760s BC

Urartu is victorious against Assyria, and conquers the northern part of Syria, making Urartu the most powerful state in the post-Hittite Middle East. However, Shamshi-ilu, the all-but independent Assyrian king of the west, does score a victory in battle against Urartu before 745 BC, as is recorded by a report on inscriptions of stone lions guarding the gateways at Kar-Shulmanu-Ashared. It makes no mention of his master, the Assyrian king.

730s & 720s BC

Assyria conquers most of Syria and the Levant, including Carchemish, Damascus, Hamath, Israel, Judah, Lukhuti, Pattin, and Phoenicia. In many cases, local dynasties are removed in favour of Assyrian governors.

722 BC

The Syrians support Mardukapaliddina II in his successful bid to usurp the Babylonian throne.

612 - 605 BC

Assyria falls and Babylonia gains control of much of its former territory, including Syria, despite an attempt by Egypt to prevent this.

605 - 539 BC

Babylonia controls Syria.

539 - 332 BC

Syria becomes part of the Persian empire.

Index of Persian SatrapiesLater Syria / Persian Satraps of Ebir-nāri (Syria & Phoenicia)

Under the governance of the Persian empire, a satrap was installed to govern all of Syria, with a generally peaceful transfer of power (except in Philistine Gaza). Documentation for this period is much worse than for the previous two thousand years of Semitic domination of the region, so even the dates of office for these governors is uncertain. This was not due to poor record-keeping, however, but to the general use of perishable materials such as papyrus. Many records that did exist were destroyed during the Greek takeover of the region in the fourth century BC when many urban centres were re-founded.

Babylonia was the senior great satrapy in the region. The main satrapy of Athura (former Assyria) fell within Babylonia's administrative umbrella and was subservient to it. Thanks to its close association with Babylonia, the name of Athura was used almost synonymously (certainly by Herodotus and Strabo). Babylon's rank during the Achaemenid period (and beyond) and the status of officials who were installed there also suggest that Babylonia was the superior great satrapy. On the occasion of the rebellion of Megabyzus in Syria, the satrap of Babylonia was responsible for its suppression. This alone proves its higher hierarchical rank, as does the fact that Alexander the Great settled matters relating to Assyria in Babylon. It was also Strabo who reported (accurately) that Athura consisted of (old) Assyria along with Khilakku, Syria, and Phoenicia. Therefore Megabyzus and other holders of his office were satraps of all of these.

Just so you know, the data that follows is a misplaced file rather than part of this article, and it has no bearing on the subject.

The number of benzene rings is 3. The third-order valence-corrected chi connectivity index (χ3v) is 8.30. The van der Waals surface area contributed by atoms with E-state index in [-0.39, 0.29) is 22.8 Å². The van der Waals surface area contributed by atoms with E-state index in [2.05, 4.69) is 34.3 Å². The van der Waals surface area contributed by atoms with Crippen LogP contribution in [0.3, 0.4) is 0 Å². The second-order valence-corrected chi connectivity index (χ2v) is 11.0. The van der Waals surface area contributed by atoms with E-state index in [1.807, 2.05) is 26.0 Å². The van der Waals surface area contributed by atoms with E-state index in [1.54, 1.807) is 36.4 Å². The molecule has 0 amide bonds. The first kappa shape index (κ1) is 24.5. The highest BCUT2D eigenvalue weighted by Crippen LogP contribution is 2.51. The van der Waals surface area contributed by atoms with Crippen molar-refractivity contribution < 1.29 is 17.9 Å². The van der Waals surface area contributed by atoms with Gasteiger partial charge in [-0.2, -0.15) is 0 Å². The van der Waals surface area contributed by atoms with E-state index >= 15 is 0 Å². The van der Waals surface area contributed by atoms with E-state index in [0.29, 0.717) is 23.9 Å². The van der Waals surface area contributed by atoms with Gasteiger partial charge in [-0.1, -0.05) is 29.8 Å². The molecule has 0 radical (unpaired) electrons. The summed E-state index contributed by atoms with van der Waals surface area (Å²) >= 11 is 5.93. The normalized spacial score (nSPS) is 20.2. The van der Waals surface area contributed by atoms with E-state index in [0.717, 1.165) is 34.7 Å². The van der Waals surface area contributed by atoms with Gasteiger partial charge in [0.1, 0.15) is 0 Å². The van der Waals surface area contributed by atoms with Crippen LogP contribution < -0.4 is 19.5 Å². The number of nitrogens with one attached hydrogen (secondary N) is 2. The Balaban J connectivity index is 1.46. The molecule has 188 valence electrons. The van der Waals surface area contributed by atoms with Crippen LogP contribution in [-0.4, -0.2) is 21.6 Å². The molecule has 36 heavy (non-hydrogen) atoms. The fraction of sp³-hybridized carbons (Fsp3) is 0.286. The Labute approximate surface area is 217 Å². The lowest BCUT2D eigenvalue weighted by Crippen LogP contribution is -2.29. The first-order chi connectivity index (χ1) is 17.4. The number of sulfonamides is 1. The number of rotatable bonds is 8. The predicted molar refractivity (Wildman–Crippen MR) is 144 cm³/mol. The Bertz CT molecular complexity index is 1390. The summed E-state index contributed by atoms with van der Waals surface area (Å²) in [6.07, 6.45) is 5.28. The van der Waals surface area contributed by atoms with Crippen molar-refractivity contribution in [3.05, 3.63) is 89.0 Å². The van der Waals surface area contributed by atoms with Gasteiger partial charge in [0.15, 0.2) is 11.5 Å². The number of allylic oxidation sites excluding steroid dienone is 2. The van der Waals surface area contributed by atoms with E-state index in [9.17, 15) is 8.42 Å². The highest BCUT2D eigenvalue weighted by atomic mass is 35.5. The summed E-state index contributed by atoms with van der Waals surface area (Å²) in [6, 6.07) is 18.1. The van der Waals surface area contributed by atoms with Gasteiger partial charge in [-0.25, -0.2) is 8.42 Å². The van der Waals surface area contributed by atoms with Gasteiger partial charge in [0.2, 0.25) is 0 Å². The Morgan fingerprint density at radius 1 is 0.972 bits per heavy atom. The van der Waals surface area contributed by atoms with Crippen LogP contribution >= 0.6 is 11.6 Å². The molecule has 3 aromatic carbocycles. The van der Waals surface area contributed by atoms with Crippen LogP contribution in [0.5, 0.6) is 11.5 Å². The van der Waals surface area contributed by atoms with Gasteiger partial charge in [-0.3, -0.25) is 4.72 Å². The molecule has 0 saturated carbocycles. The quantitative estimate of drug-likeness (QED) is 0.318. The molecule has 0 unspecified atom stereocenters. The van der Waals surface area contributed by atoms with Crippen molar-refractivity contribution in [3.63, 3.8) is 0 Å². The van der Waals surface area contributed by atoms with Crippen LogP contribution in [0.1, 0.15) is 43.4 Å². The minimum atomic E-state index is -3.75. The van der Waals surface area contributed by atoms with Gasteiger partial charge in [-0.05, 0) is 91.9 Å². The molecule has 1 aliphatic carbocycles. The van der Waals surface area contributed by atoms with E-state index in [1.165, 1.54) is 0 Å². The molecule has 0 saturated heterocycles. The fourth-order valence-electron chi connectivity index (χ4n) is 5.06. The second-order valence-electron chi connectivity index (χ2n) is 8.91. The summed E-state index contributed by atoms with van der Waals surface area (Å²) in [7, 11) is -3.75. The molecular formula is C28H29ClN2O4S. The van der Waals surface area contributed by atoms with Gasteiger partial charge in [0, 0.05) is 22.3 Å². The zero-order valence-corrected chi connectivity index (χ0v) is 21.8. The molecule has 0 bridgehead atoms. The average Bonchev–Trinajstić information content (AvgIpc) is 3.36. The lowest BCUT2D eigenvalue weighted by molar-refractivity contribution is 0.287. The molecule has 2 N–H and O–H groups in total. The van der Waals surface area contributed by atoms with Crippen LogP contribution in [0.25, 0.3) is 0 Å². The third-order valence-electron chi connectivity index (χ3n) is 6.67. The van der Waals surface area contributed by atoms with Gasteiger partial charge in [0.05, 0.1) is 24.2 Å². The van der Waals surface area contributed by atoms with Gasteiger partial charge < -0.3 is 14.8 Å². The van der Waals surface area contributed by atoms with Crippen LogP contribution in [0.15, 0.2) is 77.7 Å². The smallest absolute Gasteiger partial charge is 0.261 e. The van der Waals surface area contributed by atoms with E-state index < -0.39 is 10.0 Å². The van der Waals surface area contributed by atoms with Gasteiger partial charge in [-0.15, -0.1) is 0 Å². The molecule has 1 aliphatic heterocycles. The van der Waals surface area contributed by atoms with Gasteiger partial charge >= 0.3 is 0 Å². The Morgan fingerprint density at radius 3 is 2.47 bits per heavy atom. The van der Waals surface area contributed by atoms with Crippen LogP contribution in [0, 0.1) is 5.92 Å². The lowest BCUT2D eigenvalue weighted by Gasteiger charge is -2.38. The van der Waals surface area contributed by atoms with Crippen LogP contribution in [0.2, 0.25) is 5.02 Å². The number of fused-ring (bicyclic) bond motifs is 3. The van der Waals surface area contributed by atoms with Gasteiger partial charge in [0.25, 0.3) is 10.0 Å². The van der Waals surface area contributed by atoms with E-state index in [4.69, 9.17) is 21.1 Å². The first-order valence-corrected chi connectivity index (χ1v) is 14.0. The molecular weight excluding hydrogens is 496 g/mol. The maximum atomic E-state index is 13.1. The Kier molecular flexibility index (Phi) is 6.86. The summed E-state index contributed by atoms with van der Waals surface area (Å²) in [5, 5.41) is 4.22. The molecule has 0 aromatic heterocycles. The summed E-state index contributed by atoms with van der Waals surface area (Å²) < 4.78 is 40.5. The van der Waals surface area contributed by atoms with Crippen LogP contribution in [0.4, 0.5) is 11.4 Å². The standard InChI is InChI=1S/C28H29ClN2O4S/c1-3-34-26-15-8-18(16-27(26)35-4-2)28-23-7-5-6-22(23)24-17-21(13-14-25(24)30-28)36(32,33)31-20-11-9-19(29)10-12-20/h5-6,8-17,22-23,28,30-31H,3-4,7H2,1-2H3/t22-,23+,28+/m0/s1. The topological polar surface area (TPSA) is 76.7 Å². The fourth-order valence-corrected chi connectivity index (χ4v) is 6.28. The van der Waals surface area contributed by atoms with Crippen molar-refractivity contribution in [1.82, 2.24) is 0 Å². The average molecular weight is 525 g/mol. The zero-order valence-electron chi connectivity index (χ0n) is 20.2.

Later Syria seems to have been established as a satrapy in its own right under the name of Ebimari or Ebir-nāri (Babylonian) or Abar-Nahra (Aramaic-Persian) - 'beyond the river [Euphrates]'. Once Syria was stripped away from Athura, thereby lessening Babylonia's own importance, the post of Babylonian satrap was poorly attested. Persian freedom laws allowed the cities of the Levant (Phoenicia) to continue to practice their own religions, carrying out their own commercial activities, and establish colonies along the Mediterranean coast. Where these are known, the Old Persian names of satraps are shown first, followed by Greek and other various interpretations.

As a minor satrapy, Ebir-nāri (Syria) included not only Phoenicia but also Cyprus and Palestine, which contained plenty of entities from the Bible such as Megiddo, Samaria, and Gilead. The capital was Damascus, while the northern boundary with Katpatuka (Cappadocia) is only hypothetical, probably following the Taurus ranges to the bend of the Euphrates. Syria's other borders with Athura and Khilakku (Cilicia) are well attested. The Cilician border was marked by the Amanus mountain range and the Syrian Gates, while most of the Assyrian border coincided with the course of the Euphrates. Further south the border can only generally be described as following the edge of the Arabian Desert. It may have run immediately to the south of Gaza (offered by Herodotus), but in the late Achaemenid period, after the loss of the province Arabia and with only a narrow Mediterranean coastal strip securing the connection with Egypt, the southern border may have been fixed at the Nile's Pelusian branch.

(Additional information by Edward Dawson, from The Persian Empire, J M Cook (1983), from The Histories, Herodotus (Penguin, 1996), from The Cambridge Ancient History, John Boardman, N G L Hammond, D M Lewis, & M Ostwald (Eds), from Alexander the Great, Krzysztof Nawotka, and from External Links: University of Leicester, and Listverse, and Encyclopćdia Britannica, and the Nabonidus Chronicle, contained within Assyrian and Babylonian Chronicles, A K Grayson (Translation, 1975 & 2000, and now available via Livius in an improved version), and Encyclopaedia Iranica.)